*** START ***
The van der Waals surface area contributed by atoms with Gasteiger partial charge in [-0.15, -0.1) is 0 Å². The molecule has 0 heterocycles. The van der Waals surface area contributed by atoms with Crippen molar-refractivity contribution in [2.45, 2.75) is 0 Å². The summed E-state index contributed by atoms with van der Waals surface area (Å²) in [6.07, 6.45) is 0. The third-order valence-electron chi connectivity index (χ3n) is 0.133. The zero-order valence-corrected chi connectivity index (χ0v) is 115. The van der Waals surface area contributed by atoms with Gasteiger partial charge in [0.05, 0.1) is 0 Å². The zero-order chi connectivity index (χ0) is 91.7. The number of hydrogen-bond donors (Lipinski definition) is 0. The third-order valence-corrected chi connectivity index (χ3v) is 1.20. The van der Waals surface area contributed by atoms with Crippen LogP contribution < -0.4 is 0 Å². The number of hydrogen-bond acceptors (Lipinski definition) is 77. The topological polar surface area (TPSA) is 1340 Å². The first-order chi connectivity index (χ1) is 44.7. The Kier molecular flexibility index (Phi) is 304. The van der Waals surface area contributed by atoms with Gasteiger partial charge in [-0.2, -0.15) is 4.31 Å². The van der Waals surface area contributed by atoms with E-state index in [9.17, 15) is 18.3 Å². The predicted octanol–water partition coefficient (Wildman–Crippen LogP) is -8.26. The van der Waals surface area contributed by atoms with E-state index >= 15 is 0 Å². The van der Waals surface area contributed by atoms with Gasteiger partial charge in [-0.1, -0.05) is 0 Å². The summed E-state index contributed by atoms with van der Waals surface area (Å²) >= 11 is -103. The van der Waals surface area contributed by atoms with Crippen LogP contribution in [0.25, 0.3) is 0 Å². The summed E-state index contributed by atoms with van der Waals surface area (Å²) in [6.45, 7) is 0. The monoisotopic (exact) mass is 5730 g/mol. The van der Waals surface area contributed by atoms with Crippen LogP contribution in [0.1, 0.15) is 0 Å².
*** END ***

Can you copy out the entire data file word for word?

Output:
The van der Waals surface area contributed by atoms with Gasteiger partial charge in [-0.15, -0.1) is 0 Å². The molecule has 0 heterocycles. The van der Waals surface area contributed by atoms with Crippen molar-refractivity contribution in [2.45, 2.75) is 0 Å². The summed E-state index contributed by atoms with van der Waals surface area (Å²) in [6.07, 6.45) is 0. The third-order valence-electron chi connectivity index (χ3n) is 0.133. The zero-order valence-corrected chi connectivity index (χ0v) is 115. The van der Waals surface area contributed by atoms with Gasteiger partial charge in [0.05, 0.1) is 0 Å². The zero-order chi connectivity index (χ0) is 91.7. The number of hydrogen-bond donors (Lipinski definition) is 0. The third-order valence-corrected chi connectivity index (χ3v) is 1.20. The van der Waals surface area contributed by atoms with Crippen LogP contribution < -0.4 is 0 Å². The number of hydrogen-bond acceptors (Lipinski definition) is 77. The topological polar surface area (TPSA) is 1340 Å². The first-order chi connectivity index (χ1) is 44.7. The Kier molecular flexibility index (Phi) is 304. The van der Waals surface area contributed by atoms with Gasteiger partial charge in [-0.2, -0.15) is 4.31 Å². The van der Waals surface area contributed by atoms with E-state index in [9.17, 15) is 18.3 Å². The predicted octanol–water partition coefficient (Wildman–Crippen LogP) is -8.26. The van der Waals surface area contributed by atoms with E-state index >= 15 is 0 Å². The van der Waals surface area contributed by atoms with Gasteiger partial charge in [-0.1, -0.05) is 0 Å². The summed E-state index contributed by atoms with van der Waals surface area (Å²) >= 11 is -103. The van der Waals surface area contributed by atoms with Crippen LogP contribution in [0.25, 0.3) is 0 Å². The summed E-state index contributed by atoms with van der Waals surface area (Å²) in [6.45, 7) is 0. The monoisotopic (exact) mass is 5730 g/mol. The van der Waals surface area contributed by atoms with Crippen LogP contribution in [0.1, 0.15) is 0 Å².